Winter 2017 RSS feed for this section

What Is Taught about Diversity and How Is It Taught? A 2015 Update of Diversity Teaching at U.S. Journalism and Mass Communication Programs

Masudul Biswas, Ralph Izard, and Sepi Roshan

Abstract: Using survey method, this study explores how diversity courses are offered, what is taught in those courses and how learning outcomes are assessed in those courses in 64 U.S. journalism and mass communication programs. This study also seeks to determine the preferred teaching approach to diversity in these programs and whether there is a relationship between the status of a program’s offering of a dedicated course on diversity and its teaching approach. One of the key findings of this study is integrating diversity content across the curriculum is popular among both the programs that offer a course on diversity and the programs that do not offer a course on diversity. Another finding, unexplored in some past studies, suggests that these programs use critical thinking-oriented independent and applied assignments significantly over testing as assessment tools of diversity learning outcomes.

Continue Reading

Byte-Sized Learning: A Review of Video Tutorial Engagement in a Digital Media Skills Course

Jodie M. Gil & Vern Williams

Abstract: This study seeks to explain how students interact with video tutorials offered as a complement to a digital media skills course in a Journalism department. Using YouTube analytics and a student opinion survey, the study seeks to determine if the students’ descriptions of their video use match the actual metrics tracked by YouTube. The study serves as an exploration for future studies on the effectiveness of the tutorial videos on student learning in the class.

Continue Reading

Exploring the Use of Personalized Learning Plans in the Journalism Capstone Environment

Sally Haney

Abstract: This paper assesses the role of student-authored Learning Plans (LPs) in a senior journalism capstone course at an undergraduate university in western Canada. Students, working as senior editors of a community online news publication in a masthead course, developed and regularly updated individualized LPs. Their LPs were used as a means to strategize and revise learning activities, assess progress, and negotiate grades. A qualitative analysis of data revealed ways in which students engaged with their LPs. Results suggest the plans played a role in increasing student responsibility for learning, creating flexibility for students to manage their unique roles, and helping students to better identify their learning achievements and challenges. The analysis also showed a high degree of alignment between student-proposed evaluations and professor-determined evaluations of student learning. The paper concludes with a brief discussion of ways LPS could be incorporated in other environments, as well as some cautions about implementation.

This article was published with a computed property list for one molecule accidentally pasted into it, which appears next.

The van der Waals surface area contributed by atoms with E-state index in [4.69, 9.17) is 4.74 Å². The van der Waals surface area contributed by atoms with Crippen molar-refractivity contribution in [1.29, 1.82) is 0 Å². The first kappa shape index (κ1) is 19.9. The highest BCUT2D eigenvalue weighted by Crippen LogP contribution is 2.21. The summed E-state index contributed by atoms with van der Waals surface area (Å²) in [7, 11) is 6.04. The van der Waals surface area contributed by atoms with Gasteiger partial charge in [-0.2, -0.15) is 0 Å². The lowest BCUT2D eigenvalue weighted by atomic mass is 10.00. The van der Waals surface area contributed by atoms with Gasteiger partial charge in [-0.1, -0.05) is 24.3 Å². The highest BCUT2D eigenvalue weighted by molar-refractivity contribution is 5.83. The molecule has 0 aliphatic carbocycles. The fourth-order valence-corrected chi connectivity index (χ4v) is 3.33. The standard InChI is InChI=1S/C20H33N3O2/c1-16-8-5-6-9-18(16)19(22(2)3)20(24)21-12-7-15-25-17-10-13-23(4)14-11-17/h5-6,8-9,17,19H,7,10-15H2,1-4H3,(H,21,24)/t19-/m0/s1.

Continue Reading

ACEJMC Assessment in a Smaller Program: Addressing Statistical Learning in a Mass Communication Research Course

Jeffrey B. Hedrick and J. Patrick McGrail

Abstract: The current study investigates the curriculum strategy chosen by one smaller program to address statistical learning. Changes were implemented addressing basic numerical and basic statistical concepts within ACEJMC Standard Two. An exploratory math course that includes short instruction in statistics replaced intermediate algebra as the math requirement, stipulated as the pre- or co-requisite for the mass communication research course. An evaluation instrument was formulated to assess whether prior statistics instruction might be related to higher scores for a course embedded assessment within the research course. Prior math education, as indicated through students’ math grades and their ACT/SAT scores, served as a numerical predictor of successful student performance with coursework that requires statistical proficiency. The results support previous studies that found journalism majors tend to score highest, on average, that women tend to outperform men, and that previous math grades and ACT scores tend to be moderate predictors of success.

Continue Reading

Twitter-vism: Student Narratives and Perceptions of Learning from an Undergraduate Research Experience on Twitter Activism

Lora Helvie-Mason and Sarah Maben